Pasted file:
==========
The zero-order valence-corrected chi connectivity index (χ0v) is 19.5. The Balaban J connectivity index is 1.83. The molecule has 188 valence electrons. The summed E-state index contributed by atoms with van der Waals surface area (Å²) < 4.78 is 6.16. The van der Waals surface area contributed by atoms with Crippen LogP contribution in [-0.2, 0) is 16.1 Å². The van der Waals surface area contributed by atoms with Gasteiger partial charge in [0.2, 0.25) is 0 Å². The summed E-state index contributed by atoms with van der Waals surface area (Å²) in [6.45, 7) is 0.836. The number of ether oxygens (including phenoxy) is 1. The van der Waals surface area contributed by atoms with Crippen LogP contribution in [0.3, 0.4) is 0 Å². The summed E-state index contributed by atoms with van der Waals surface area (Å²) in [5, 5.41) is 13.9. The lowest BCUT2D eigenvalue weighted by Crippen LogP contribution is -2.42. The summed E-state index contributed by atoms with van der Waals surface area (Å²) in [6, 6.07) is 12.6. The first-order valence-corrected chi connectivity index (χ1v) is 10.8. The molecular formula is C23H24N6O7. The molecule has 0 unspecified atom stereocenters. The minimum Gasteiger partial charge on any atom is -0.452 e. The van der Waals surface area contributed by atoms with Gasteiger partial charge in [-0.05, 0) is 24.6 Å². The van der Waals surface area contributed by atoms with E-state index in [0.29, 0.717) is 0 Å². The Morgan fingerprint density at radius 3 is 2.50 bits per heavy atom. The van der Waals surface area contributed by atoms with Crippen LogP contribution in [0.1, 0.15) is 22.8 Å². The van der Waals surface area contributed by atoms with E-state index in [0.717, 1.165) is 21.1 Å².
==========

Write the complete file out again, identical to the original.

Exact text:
The zero-order valence-corrected chi connectivity index (χ0v) is 19.5. The Balaban J connectivity index is 1.83. The molecule has 188 valence electrons. The summed E-state index contributed by atoms with van der Waals surface area (Å²) < 4.78 is 6.16. The van der Waals surface area contributed by atoms with Crippen LogP contribution in [-0.2, 0) is 16.1 Å². The van der Waals surface area contributed by atoms with Gasteiger partial charge in [0.2, 0.25) is 0 Å². The summed E-state index contributed by atoms with van der Waals surface area (Å²) in [6.45, 7) is 0.836. The number of ether oxygens (including phenoxy) is 1. The van der Waals surface area contributed by atoms with Crippen LogP contribution in [0.3, 0.4) is 0 Å². The summed E-state index contributed by atoms with van der Waals surface area (Å²) in [5, 5.41) is 13.9. The lowest BCUT2D eigenvalue weighted by Crippen LogP contribution is -2.42. The summed E-state index contributed by atoms with van der Waals surface area (Å²) in [6, 6.07) is 12.6. The first-order valence-corrected chi connectivity index (χ1v) is 10.8. The molecular formula is C23H24N6O7. The molecule has 0 unspecified atom stereocenters. The minimum Gasteiger partial charge on any atom is -0.452 e. The van der Waals surface area contributed by atoms with Gasteiger partial charge in [-0.05, 0) is 24.6 Å². The van der Waals surface area contributed by atoms with E-state index in [0.29, 0.717) is 0 Å². The Morgan fingerprint density at radius 3 is 2.50 bits per heavy atom. The van der Waals surface area contributed by atoms with Crippen LogP contribution in [0.1, 0.15) is 22.8 Å². The van der Waals surface area contributed by atoms with E-state index in [0.717, 1.165) is 21.1 Å².